Love across the coronavirus border
Border closures have separated multiple families and lovers, but this octogenarian couple found a way to resist the coronavirus in the name of love.
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On March 25, Henrik Frandsen, the mayor of a Danish town near the border between Denmark and Germany, saw an octogenarian couple sitting right on the concrete line that has separated the two countries since March 13 - when the Danish government closed borders to contain the advance of COVID-19.
Over the concrete barrier, the couple had organized a simple, improvised picnic, with coffee that she brought from Denmark and a bottle of liquor that he brought as a gift from the German side.
Karsten Tüchsen Hansen - 89 years old - and Inga Rasmussen - 85 years old - met two years ago. One of those coincidences that seemed to come out of a romantic comedy: they met in line at a shop, when he was on his way to deliver a bouquet of flowers originally intended for another woman. Inga kept them.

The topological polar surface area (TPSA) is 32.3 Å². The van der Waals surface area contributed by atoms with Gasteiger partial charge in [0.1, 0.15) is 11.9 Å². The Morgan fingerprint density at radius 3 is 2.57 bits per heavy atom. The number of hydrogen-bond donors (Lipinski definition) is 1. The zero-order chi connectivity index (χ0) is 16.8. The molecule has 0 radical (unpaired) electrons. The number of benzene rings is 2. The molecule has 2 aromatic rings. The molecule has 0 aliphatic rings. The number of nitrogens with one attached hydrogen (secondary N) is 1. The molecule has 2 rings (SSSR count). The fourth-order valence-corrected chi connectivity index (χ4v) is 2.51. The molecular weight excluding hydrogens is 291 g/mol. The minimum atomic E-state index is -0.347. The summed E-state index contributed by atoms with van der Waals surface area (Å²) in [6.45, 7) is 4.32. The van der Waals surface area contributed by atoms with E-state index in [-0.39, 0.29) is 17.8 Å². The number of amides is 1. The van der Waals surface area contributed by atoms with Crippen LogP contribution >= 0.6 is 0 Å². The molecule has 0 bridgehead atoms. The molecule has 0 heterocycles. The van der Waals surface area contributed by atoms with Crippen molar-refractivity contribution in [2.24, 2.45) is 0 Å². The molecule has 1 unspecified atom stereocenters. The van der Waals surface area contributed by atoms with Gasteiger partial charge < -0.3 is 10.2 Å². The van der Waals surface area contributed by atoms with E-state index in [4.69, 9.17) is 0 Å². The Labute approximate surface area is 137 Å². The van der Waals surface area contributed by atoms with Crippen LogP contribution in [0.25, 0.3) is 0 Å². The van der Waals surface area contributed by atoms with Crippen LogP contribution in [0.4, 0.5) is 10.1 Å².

From then on they began to cross the German-Danish border every day, sometimes returning to their own country only for a few hours before meeting again. These are the benefits of the open borders of the European Union.
The arrival of the COVID-19 pandemic affected them, as it disrupted everyone's lives. On March 13 the Danish government announced the closure of the border and the couple had to distance themselves. But they did not allow the pandemic to separate them.
Every day at 3 p.m. Inga arrives driving her car and Karsten riding his electric bicycle to share coffee while they talk and miss holding hands and kissing as before.
But gradually both Denmark and Germany are beginning to lift their mobility restrictions. Perhaps it won't be long before they embrace each other again.
"We're here because of love," Karsten told the New York Times."Love is the best thing in the world."